Galatians 6

This post follows the Bible reading plan available at You can read all my New Testament notes in my book New Testament: Chapter by Chapter.

Chapter six closes this letter with some final instructions and thoughts on living out the fruit of the Spirit. Because believers will still be overtaken in sin, it is important that the congregation restore sinning brothers and sisters back to the faith, in the gentleness of the Spirit, and help them carry their burdens as they grow (Galatians 6:1-2). At the same time, each person is responsible for lining himself up with the Spirit, not thinking he is better than the others, because we are each responsible for ourselves before God (Galatians 6:3-5).

Understanding this balance is important because the way we decide to live (flesh or Spirit) will come to full fruition (Galatians 6:6-8). Like a harvest our actions we will reap what we sow, later than we sow, and much more than we sow, so the apostle encouraged his readers to sow life and godliness through the Spirit. Because living for Christ in this world is a difficult task, he encouraged them to persevere, to not waver, and to do good for someone whenever the opportunity arises (Galatians 6:9-10). 1 His closing thoughts returned to those who were enslaving themselves under the Law by submitting to circumcision (Galatians 6:12-15), and he offered a final plea that they would stop their foolishness. In keeping with the comment about his eyesight in chapter four, Paul noted that he wrote with his “OWN HAND” which required him to use “BIG LETTERS” so he could see them. That, along with his handwriting, was probably a mark of authentication that the letter was truly from him (Philippians 4:18; 2 Thessalonians 3:17).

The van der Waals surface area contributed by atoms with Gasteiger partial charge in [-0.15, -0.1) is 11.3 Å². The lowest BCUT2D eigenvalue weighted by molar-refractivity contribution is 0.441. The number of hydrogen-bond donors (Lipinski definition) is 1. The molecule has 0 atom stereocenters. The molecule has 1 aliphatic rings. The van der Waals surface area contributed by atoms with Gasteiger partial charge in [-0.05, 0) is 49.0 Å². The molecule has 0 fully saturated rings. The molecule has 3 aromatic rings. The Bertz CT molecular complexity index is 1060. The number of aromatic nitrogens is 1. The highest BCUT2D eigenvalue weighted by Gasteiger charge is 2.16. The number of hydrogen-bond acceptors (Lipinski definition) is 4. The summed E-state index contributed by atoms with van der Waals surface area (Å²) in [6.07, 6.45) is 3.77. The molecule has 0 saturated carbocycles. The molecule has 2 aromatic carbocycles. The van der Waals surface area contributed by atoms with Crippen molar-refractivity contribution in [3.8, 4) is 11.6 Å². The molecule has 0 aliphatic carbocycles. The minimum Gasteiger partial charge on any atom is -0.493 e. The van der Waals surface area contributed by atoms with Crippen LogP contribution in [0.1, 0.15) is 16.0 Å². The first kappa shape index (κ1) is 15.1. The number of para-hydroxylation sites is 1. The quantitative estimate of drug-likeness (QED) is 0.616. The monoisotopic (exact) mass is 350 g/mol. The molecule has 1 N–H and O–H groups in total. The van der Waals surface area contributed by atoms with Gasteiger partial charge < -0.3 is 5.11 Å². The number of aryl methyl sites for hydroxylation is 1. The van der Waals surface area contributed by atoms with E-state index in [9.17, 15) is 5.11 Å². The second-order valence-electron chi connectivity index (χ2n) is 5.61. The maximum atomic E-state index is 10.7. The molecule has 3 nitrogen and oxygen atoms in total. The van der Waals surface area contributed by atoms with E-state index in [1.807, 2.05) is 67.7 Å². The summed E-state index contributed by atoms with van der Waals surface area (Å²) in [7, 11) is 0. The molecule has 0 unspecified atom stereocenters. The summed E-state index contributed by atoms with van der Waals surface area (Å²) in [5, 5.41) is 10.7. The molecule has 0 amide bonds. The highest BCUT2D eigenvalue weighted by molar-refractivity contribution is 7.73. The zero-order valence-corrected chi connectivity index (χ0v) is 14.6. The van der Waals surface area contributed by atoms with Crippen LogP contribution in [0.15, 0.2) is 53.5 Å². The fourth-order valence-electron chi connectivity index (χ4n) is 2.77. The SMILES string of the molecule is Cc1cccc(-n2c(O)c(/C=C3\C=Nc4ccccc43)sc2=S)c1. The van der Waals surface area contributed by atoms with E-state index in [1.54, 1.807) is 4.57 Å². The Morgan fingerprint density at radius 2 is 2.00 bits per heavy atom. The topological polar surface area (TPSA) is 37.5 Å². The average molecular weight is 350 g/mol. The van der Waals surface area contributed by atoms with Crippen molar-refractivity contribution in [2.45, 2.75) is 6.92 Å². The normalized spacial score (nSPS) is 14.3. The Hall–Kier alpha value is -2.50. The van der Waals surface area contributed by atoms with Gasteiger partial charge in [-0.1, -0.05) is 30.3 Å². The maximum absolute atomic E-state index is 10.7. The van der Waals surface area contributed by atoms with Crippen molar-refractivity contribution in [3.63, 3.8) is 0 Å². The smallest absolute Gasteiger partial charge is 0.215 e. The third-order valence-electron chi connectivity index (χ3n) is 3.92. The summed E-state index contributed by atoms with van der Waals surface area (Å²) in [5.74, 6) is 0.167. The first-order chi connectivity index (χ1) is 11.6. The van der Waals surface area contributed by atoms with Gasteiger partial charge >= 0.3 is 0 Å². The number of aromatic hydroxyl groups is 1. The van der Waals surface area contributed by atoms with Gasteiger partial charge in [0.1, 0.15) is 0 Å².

Galatians 6:16 is often used to attempt to prove that the Church (or all believers) make up the “true Israel” or “spiritual Israel” because of Paul’s phrase “THE ISRAEL OF GOD.” This belief system teaches that God has chosen to replace Israel with the Church or that the Church is the spiritual extension of Israel. No matter the phrasing, they believe that the promises God made to Israel will be fulfilled in the Church, not national Israel. 2 Given the context of the rest of the letter, where Paul made a clear distinction between believing and unbelieving Jews (Israel) and all believers in Christ (Church), the grammar shows that Paul put his blessing on two groups: “ALL WHO WILL BEHAVE IN ACCORDANCE WITH THIS RULE” (believing Gentiles) and “THE ISRAEL OF GOD” (believing Jews). The structure of the sentence does not allow for these to be combined into one group in this verse.3


  1. Paul thought our focus in doing good should prioritize “THOSE WHO BELONG TO THE HOUSEHOLD OF FAITH.” Even still, that does not mean to ignore unbelievers. We should help them as well, “WHENEVER WE HAVE AN OPPORTUNITY.”
  2. This is often called “Replacement Theology,” and it is found in the broader form of Covenant Theology and in much Reformed (Calvinistic) teaching. Ironically, it is also found in much liberal theology, because the replacement or removal of Israel as God’s chosen people is a satanic doctrine that has infiltrated many religions and denominations, encompassing those who are otherwise conservative and liberal alike.
  3. Paul used the preposition twice: εἰρήνη ἐπ᾽ αὐτοὺς καὶ ἔλεος καὶ ἐπὶ τὸν Ἰσραὴλ τοῦ θεοῦ, “peace and mercy upon them and upon the Israel of God.” Grammatically, these must be two distinct groups.